Point-free Style revisited

As it turns out you shouldn't listen to me that much. I messed up completely with my previous post „Pointfree vs. Pointless“. As Chouser points out: My claims about partial and comp creating classes are totally wrong. Here's why…

Macros' Revenge

What does partial actually do. It takes a function and some arguments and returns another function, which when called appends its arguments to the given ones and passes everything on to the given function. So this

(let [part-f (partial f :a :b)]
  (part-f :c :d))

is basically equivalent to

(f :a :b :c :d)

Another way to achieve this, is

(let [sharp-f #(f :a :b %1 %2)]
  (sharp-f :c :d))

So the #() reader macro can be used to implement partial.

(defn partial
  [f & args]
  #(apply f (concat args %&)))

Question: What is the difference between part-f and sharp-f? Right. part-f does not create a new class while sharp-f does.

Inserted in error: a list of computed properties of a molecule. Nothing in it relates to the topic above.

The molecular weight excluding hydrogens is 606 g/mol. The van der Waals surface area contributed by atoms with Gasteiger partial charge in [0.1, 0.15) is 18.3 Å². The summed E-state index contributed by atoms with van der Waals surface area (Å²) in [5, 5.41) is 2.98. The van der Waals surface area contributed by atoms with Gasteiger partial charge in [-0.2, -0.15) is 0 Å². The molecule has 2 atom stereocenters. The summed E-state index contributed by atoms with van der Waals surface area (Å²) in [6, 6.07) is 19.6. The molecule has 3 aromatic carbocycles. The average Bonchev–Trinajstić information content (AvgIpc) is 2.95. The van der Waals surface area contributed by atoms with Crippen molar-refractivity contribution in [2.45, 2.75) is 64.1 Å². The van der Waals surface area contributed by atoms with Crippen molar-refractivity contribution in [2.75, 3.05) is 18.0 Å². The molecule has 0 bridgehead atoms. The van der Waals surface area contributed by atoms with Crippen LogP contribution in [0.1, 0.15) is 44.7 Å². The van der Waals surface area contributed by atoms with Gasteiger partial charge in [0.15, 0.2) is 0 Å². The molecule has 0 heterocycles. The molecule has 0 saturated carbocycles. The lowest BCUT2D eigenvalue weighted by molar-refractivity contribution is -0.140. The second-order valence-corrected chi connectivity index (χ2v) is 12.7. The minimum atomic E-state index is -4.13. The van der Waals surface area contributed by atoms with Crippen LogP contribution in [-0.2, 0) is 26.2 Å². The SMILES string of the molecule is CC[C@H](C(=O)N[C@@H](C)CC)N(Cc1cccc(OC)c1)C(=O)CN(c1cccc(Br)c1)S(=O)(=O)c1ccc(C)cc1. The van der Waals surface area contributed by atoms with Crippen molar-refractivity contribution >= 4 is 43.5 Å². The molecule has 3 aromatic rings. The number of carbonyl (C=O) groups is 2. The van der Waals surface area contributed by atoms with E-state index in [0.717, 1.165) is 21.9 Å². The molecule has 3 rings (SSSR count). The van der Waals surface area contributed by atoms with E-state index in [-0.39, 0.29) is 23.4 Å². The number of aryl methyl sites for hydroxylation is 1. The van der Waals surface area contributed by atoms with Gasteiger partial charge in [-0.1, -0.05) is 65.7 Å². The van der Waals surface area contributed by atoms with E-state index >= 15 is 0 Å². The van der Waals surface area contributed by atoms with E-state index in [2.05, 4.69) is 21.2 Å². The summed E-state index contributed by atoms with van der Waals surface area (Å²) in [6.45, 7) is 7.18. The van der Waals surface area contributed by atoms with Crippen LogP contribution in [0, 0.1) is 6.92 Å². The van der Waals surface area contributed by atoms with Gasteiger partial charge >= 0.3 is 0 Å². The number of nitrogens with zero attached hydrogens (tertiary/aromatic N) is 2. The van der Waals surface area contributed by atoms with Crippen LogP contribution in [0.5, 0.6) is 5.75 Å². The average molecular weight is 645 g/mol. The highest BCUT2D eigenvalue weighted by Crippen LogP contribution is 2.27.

The definition of partial creates actually two classes: one for partial itself and one for the returned function. However, the second class is always the same! For all calls to partial! So it actually does not create a new class when it's called, but only an instance of the second class.

Now the #() version on the other hand is actually a reader macro expanding into a fn form. This actually does create a new class each time it is used! So five #()s create five new classes, while five partials create only five instances of the same class.


Be humble. Understand before you start blogging.

Published by Meikel Brandmeyer on .